Wednesday, August 27, 2014

Certain Adverbs


an excerpt from his novel The Ice Lens
published by Onager Editions

IT IS NO surprise to me, and no one else cares, when I revert to my old pool-cleaning habits to cheer me up, or at least stabilize me when I'm in the dumps. I might be cleaning out the Augean stables, which I remember from that tattered old humanistic education--I recall the cleansing, but not Augea. Where was Augea? Simpler, always, to collect up the surface trash, mainly insects, and then swipe them far enough with a catapult action of the pole. Now they fly again, ungainly and smashed, protein for ants and spiders. Even when the surface of the water is immaculate, I cant the scoop at forty-five degrees and in a gentle sweep pick up the tiniest bits of fluff, pine needles already bleached white and the occasional human hair. Unrolled condoms appear once a week, their prospects rinsed away into the blue, while the lozenges made by the sun jostle one another on the bottom like primeval tectonic molecules bucking for dominance. It is an almost complete world, a paradise of ripple and rocking, the one motion stirred by the invisible ceaseless pump, the other by the crosswinds of midsummer. Sometimes, with permission, I perform my labors within the pool itself, sluicing my privates within the stiff sailcloth of my shorts.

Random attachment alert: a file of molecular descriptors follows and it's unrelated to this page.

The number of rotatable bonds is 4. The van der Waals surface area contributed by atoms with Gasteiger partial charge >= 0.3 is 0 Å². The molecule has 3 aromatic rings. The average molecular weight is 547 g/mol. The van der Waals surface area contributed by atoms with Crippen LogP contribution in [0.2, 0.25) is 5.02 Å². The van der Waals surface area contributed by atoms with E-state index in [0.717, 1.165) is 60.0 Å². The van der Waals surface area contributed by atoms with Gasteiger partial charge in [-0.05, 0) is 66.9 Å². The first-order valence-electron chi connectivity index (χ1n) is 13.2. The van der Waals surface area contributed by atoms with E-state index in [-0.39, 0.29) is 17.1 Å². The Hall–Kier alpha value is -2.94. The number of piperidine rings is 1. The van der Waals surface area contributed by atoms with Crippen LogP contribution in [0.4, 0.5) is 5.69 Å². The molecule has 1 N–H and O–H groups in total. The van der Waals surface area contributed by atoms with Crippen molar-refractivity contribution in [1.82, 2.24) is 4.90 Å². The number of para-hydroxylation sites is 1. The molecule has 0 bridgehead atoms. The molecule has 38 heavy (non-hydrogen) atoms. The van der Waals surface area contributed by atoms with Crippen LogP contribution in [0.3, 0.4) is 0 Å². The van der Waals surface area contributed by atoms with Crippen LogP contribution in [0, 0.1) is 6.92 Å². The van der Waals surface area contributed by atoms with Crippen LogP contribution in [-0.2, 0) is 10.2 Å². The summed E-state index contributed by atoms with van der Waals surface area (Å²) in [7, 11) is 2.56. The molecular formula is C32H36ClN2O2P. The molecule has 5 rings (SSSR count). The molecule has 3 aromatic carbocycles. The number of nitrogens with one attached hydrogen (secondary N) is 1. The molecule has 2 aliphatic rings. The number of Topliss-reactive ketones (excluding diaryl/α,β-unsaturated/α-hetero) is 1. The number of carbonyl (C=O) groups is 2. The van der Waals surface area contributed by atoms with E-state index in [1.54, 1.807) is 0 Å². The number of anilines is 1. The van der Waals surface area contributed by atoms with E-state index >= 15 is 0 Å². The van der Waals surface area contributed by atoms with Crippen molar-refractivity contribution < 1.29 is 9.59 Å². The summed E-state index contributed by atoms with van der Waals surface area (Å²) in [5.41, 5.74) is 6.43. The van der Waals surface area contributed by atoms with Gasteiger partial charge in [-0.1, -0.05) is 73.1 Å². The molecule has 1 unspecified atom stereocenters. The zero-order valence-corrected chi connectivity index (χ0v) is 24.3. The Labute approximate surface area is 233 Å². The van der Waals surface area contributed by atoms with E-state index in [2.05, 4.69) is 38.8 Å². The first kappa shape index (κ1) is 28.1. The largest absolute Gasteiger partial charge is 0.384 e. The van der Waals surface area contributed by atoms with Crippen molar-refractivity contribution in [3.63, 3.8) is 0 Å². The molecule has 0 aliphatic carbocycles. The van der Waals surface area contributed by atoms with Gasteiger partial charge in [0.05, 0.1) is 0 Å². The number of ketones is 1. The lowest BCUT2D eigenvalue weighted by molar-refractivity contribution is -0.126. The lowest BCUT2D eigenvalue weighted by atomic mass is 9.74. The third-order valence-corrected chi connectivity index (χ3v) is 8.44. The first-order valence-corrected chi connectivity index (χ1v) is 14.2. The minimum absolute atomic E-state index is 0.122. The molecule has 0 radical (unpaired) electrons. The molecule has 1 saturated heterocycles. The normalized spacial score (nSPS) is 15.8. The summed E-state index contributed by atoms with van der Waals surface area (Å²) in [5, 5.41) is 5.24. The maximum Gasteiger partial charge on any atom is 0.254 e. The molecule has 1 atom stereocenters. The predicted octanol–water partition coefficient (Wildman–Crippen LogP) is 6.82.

All this was best done alone. It was no use with reposing, sated swimmers watching me, or even sunbathers who would never have dreamed of dipping a limb. When I was truly alone, say at a house temporarily unoccupied but with open pool against the occupants' return from Key West, I would get that cool-spined, ransomed feeling and slow all my motions out of torrid imagining. I was the last human left in the world, only to half-detect through the rear window of a cab parked thirty yards away what looked like a human head on the move. Not alone after all. It was that kind of flawed autonomy, in which I was master of all pools and all water, all pumps and heaters, all water-spiders and sombre, drowned mice. And, naturally enough, I was the only swimmer left, free to shout obscenities at the picture windows and the eaves, at withered geraniums in their tasteful tubs, and un-nourished espaliers hugging the walls like fugitives. The sun shone on most of this, giving me what I called that old Egyptian feeling, like a well-baked loaf to be installed in the royal tomb.